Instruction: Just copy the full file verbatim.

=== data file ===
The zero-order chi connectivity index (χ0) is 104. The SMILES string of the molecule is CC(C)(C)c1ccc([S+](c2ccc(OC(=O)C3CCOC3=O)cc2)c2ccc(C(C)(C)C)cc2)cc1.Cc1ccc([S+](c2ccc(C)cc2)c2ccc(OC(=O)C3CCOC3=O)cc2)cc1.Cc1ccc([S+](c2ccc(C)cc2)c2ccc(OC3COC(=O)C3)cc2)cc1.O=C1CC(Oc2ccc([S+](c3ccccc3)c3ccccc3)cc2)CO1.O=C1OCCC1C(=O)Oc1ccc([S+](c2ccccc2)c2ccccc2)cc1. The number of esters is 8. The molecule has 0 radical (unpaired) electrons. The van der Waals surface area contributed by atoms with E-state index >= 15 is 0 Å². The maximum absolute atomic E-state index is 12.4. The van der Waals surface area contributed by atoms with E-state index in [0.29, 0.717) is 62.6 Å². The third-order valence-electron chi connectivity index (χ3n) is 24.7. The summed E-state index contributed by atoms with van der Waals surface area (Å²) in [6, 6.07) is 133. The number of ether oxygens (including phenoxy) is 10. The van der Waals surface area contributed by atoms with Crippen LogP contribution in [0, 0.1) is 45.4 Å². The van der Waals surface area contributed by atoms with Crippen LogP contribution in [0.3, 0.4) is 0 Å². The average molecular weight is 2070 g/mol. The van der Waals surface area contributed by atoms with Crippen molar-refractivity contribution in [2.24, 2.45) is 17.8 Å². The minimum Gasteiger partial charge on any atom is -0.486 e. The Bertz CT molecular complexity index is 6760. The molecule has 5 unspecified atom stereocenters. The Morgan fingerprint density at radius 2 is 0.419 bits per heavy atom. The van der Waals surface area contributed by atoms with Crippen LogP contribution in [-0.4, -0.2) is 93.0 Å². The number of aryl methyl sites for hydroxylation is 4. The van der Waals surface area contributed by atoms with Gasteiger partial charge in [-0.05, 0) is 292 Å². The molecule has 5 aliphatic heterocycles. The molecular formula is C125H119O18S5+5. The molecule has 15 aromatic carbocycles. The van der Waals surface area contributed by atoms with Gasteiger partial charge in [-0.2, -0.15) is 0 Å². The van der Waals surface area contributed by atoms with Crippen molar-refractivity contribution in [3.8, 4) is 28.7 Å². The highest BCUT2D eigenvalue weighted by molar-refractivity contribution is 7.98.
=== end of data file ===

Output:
The zero-order chi connectivity index (χ0) is 104. The SMILES string of the molecule is CC(C)(C)c1ccc([S+](c2ccc(OC(=O)C3CCOC3=O)cc2)c2ccc(C(C)(C)C)cc2)cc1.Cc1ccc([S+](c2ccc(C)cc2)c2ccc(OC(=O)C3CCOC3=O)cc2)cc1.Cc1ccc([S+](c2ccc(C)cc2)c2ccc(OC3COC(=O)C3)cc2)cc1.O=C1CC(Oc2ccc([S+](c3ccccc3)c3ccccc3)cc2)CO1.O=C1OCCC1C(=O)Oc1ccc([S+](c2ccccc2)c2ccccc2)cc1. The number of esters is 8. The molecule has 0 radical (unpaired) electrons. The van der Waals surface area contributed by atoms with E-state index >= 15 is 0 Å². The maximum absolute atomic E-state index is 12.4. The van der Waals surface area contributed by atoms with E-state index in [0.29, 0.717) is 62.6 Å². The third-order valence-electron chi connectivity index (χ3n) is 24.7. The summed E-state index contributed by atoms with van der Waals surface area (Å²) in [6, 6.07) is 133. The number of ether oxygens (including phenoxy) is 10. The van der Waals surface area contributed by atoms with Crippen LogP contribution in [0, 0.1) is 45.4 Å². The van der Waals surface area contributed by atoms with Crippen LogP contribution in [0.3, 0.4) is 0 Å². The average molecular weight is 2070 g/mol. The van der Waals surface area contributed by atoms with Crippen molar-refractivity contribution in [2.24, 2.45) is 17.8 Å². The minimum Gasteiger partial charge on any atom is -0.486 e. The Bertz CT molecular complexity index is 6760. The molecule has 5 unspecified atom stereocenters. The Morgan fingerprint density at radius 2 is 0.419 bits per heavy atom. The van der Waals surface area contributed by atoms with Crippen LogP contribution in [-0.4, -0.2) is 93.0 Å². The number of aryl methyl sites for hydroxylation is 4. The van der Waals surface area contributed by atoms with Gasteiger partial charge in [-0.05, 0) is 292 Å². The molecule has 5 aliphatic heterocycles. The molecular formula is C125H119O18S5+5. The molecule has 15 aromatic carbocycles. The van der Waals surface area contributed by atoms with Gasteiger partial charge in [-0.2, -0.15) is 0 Å². The van der Waals surface area contributed by atoms with Crippen molar-refractivity contribution in [3.8, 4) is 28.7 Å². The highest BCUT2D eigenvalue weighted by molar-refractivity contribution is 7.98.